This is a far cry from recruiting at churches and softball games.
 
Q: What can the community do — especially the minority community — to build a stronger base of minority job applicants in this area?
BG: There’s no catch-all solution, and my colleagues and I haven’t studied the situation here enough to make statements about what should be done.
Right now, there are more questions than answers, what has and has not been tried, etc. To a certain extent, it’s not different than any other business wanting to attract people to Sandusky. Perhaps there are some lessons to be learned from Cedar Point, Kalahari and the Chesapeake Lofts.

Q: Is there a disconnect between white employees and minority employees, or employees of different sexes, when it comes to addressing diversity issues in the workplace?
BG: Those in the majority frequently don’t see the problem. These individuals may be doing everything they can to get along with everyone, respect everyone and foster good relations. But they can’t know what it’s like to be the only one in the room.

Q: What can employers and employees do to ensure minority voices are heard in the workplace — the voices of minority employees on staff, as well as the voices of the people in the community who have a stake in the agency?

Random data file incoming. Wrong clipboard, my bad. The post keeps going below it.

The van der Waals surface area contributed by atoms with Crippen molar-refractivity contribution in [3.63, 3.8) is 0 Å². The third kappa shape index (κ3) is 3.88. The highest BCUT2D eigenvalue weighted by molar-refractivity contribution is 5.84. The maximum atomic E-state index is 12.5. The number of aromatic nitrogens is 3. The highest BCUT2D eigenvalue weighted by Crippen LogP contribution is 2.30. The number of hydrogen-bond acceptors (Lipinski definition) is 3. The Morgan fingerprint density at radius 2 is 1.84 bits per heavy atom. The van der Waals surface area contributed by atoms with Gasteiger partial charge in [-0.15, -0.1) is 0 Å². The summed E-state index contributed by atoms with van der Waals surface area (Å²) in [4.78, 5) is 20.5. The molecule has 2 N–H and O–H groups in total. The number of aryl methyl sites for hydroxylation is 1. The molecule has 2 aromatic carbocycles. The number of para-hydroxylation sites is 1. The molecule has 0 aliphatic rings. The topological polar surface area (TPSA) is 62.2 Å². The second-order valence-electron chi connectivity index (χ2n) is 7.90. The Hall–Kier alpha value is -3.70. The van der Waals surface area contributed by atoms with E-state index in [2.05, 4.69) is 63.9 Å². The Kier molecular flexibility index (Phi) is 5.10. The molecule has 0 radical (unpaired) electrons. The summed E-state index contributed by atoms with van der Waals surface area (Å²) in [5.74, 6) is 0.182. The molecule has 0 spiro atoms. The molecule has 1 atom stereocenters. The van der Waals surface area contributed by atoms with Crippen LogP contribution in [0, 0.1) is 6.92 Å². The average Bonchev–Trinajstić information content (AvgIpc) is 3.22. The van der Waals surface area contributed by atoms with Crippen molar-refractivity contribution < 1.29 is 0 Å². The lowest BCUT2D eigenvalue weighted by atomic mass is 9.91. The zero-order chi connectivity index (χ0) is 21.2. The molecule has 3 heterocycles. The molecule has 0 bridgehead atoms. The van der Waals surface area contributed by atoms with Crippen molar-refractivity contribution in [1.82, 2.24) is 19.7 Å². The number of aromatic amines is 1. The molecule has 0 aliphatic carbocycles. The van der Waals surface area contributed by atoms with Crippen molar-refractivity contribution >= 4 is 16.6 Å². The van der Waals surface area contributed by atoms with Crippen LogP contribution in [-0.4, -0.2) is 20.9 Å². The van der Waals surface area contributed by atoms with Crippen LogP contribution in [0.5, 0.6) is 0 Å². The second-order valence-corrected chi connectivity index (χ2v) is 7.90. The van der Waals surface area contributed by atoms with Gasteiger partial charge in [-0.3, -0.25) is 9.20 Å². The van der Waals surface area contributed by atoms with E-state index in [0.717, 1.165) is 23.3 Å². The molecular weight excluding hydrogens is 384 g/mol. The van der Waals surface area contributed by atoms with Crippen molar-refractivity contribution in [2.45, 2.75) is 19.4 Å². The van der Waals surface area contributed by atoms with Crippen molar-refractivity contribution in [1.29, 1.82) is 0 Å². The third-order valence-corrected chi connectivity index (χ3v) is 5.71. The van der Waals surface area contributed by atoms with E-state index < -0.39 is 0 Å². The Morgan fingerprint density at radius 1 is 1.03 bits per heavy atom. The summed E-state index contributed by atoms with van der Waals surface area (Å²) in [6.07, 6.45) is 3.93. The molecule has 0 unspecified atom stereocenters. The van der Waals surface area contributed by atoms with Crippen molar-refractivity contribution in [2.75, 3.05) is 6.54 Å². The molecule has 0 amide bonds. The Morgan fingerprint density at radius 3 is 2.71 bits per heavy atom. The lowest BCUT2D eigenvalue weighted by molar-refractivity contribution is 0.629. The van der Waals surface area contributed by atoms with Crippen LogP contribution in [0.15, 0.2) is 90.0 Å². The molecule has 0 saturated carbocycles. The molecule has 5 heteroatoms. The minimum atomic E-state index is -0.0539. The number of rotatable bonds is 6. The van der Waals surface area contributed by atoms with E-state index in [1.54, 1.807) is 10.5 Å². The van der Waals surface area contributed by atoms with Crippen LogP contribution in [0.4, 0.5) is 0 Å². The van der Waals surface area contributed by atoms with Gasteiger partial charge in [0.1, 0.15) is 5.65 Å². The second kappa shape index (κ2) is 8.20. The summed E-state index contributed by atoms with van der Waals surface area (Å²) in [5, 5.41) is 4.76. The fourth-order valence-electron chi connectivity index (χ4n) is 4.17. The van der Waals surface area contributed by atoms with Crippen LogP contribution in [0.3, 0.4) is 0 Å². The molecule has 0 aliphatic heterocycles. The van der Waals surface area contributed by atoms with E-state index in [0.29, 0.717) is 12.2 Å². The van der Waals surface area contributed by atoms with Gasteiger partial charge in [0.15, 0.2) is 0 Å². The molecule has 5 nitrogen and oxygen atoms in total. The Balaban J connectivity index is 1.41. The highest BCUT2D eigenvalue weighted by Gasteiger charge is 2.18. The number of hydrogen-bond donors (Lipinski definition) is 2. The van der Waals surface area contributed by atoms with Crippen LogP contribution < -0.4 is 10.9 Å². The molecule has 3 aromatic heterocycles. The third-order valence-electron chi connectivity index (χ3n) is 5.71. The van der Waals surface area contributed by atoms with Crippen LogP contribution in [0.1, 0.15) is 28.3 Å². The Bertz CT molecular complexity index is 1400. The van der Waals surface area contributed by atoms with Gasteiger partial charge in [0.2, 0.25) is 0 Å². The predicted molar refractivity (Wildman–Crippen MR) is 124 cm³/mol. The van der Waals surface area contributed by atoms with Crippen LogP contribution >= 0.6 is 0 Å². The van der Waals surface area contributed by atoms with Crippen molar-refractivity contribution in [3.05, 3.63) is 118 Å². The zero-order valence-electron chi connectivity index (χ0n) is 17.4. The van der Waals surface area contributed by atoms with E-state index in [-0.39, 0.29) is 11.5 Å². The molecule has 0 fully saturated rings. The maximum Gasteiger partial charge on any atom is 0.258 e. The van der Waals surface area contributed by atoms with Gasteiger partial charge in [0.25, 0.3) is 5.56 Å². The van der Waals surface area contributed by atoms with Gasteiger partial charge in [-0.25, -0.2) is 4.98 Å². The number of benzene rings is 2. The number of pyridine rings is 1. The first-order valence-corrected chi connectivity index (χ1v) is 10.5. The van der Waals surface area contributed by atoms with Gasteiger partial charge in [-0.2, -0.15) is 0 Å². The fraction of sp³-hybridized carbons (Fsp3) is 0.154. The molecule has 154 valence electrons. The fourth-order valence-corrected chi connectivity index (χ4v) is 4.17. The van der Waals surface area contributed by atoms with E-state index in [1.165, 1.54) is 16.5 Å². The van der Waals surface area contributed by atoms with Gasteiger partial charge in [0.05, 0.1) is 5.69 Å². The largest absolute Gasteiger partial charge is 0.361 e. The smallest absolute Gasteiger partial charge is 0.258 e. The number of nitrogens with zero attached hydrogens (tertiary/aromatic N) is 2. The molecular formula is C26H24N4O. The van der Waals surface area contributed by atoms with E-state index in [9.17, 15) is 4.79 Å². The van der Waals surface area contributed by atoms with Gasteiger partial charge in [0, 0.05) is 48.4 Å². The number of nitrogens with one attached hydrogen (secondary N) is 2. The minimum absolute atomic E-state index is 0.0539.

BG: Our safety forces must change along with our communities in order to ensure that the needs, cultures and languages of all community members are regarded in order to ensure the safety of our first responders as well as the community.

We must continue the dialogue around the diversity issue. All of us, not just those in the minority, should take every opportunity to educate co-workers. Don’t be oversensitive, and be respectful, but let people know when:
• A line has been crossed.
• Why the joke wasn’t funny.
• Why the comment was inappropriate or disrespectful.
• Why the person acted a certain way.
The real need on the individual level is to promote respect and communication. For the institution or organization, it is to create permanent culture change that removes unnecessary barriers to recruiting and retaining minority officers.
 

Comments

totallyamazed

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Second article of 15 to be printed in the SR based on the lack of diversification in the SPD & SFD. I can't wait for the movie to be released.